By the authority vested in me, pursuant to part II, Article 44 of the New Hampshire Constitution, on June 20, 2012, I vetoed HB 1666, relative to legislative approval of collective bargaining agreements entered into by the state.
Under New Hampshire law, the negotiation of collective bargaining agreements between public employers and employees has historically been the purview of the executive, with legislative oversight and approval on cost items alone. At the state level, legislative approval of cost items has traditionally been accomplished through the budget process. While the executive negotiates the terms and conditions of employment, the legislature determines through the budget process how much money is to be spent on personnel, wages and benefits.
RSA 273-A:9 establishes the framework for collective bargaining as follows: "All terms and conditions of employment affecting state employees in the classified system generally shall be negotiated by the state, represented by the governor as chief executive. " By law, the governor may designate an official state negotiator and an advisory committee to assist in the negotiation process. RSA 273-A:3 obligates public employers and employees to negotiate in good faith, which involves "meeting at reasonable times and places in an effort to reach agreement on the terms of employment, and to cooperate in mediation and fact-finding required by this chapter. " RSA 273-A:3 II (b) states, "Only cost items shall be submitted to the legislative body of the public employer for approval at the next annual meeting of the legislative body. "Â These laws pertaining to collective bargaining have been in place for decades.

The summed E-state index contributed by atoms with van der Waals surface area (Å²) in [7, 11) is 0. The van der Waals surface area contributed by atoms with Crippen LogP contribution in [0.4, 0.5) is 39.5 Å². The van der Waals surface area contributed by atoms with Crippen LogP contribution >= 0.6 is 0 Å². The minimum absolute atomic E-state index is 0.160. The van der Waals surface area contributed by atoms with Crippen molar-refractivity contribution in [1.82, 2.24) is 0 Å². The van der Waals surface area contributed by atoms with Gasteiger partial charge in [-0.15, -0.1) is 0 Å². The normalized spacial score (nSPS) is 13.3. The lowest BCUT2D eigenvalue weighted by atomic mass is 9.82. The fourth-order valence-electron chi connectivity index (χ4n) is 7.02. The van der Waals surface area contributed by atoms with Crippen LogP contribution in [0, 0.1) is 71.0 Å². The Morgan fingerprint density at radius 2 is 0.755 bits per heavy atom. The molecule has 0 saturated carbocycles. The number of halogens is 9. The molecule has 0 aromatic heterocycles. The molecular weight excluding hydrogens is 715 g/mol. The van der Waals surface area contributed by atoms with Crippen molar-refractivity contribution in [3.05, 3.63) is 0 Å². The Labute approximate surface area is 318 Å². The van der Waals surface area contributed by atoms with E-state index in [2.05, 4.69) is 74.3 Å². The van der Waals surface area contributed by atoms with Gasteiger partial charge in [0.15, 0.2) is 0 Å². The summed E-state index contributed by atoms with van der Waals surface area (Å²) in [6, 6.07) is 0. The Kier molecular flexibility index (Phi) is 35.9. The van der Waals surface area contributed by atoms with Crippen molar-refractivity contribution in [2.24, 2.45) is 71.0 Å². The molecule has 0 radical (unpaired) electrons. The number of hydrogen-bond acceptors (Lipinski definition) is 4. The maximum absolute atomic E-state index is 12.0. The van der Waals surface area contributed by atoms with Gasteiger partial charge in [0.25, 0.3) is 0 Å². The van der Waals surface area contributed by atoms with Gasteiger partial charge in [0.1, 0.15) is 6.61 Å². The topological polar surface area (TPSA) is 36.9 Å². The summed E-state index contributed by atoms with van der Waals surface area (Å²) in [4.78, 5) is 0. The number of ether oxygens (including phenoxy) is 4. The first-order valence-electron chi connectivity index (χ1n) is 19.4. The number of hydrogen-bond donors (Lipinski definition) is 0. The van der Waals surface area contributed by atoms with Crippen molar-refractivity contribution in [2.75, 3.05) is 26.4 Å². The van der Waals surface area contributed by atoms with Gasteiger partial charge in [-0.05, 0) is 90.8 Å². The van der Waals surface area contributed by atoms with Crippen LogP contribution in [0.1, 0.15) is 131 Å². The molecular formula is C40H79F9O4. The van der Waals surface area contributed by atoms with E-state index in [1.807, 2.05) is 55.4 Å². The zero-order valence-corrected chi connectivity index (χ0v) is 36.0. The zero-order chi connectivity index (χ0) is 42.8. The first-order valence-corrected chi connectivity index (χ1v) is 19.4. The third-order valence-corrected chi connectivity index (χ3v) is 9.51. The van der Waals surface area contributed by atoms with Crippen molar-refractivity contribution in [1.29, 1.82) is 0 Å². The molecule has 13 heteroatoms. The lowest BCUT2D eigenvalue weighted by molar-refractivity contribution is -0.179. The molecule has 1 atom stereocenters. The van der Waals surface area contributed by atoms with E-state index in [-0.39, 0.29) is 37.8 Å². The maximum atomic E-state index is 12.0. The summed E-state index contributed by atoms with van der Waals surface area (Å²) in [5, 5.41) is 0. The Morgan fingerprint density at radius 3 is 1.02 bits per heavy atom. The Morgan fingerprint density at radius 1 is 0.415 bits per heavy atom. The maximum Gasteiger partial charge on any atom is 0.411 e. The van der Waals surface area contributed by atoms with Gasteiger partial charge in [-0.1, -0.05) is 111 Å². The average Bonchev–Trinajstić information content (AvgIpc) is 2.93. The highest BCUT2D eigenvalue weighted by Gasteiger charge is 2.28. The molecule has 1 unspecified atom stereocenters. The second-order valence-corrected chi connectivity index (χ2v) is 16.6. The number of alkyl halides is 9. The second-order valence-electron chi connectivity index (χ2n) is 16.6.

The Joint Committee on Employee Relations, until its repeal in 2010, was a committee of the legislature that would be briefed by the state negotiating team, hold hearings on all collective bargaining agreements and submit recommendations to the Senate and House. The committee's role was advisory only.
HB 1666 would dramatically change the process of collective bargaining in New Hampshire by requiring the fiscal committee to approve all collective bargaining agreements. This runs counter to established law and procedure in New Hampshire, and would, in effect, turn the fiscal committee into its own state negotiating team, potentially requiring dozens of fiscal committee meetings.
At this time, there are three unions, eight master collective bargaining agreements and 27 sub-unit agreements, many of which contain dozens or hundreds of provisions, all of which are negotiated item by item over a period of many months and which are concluded at different times. Reaching a complete CBA is a painstaking, time-consuming, give and take process, conducted in accordance with the obligation to bargain in good faith.
HB 1666 creates a redundant and cumbersome process where each item, in each collective bargaining agreement, will now be subject to fiscal committee approval. The potential exists for reopening debate on hundreds of items, all of which inter-relate and comprise the entire agreement. Such a process creates a practical impediment to contract resolution, intrudes on the traditional role of the executive to negotiate contracts and risks putting the state at odds with the obligation to bargain in good faith.
We should be working to streamline government and make it run more efficiently, not adding additional layers, which is what HB 1666 will do.
The Legislature has a time tested and practical role to play in the collective bargaining process - approval of cost items through the state budget. This system has served our state well over the years, and major changes contemplated by HB 1666 will be a detriment to that system.
For these reasons, I am vetoing HB 1666.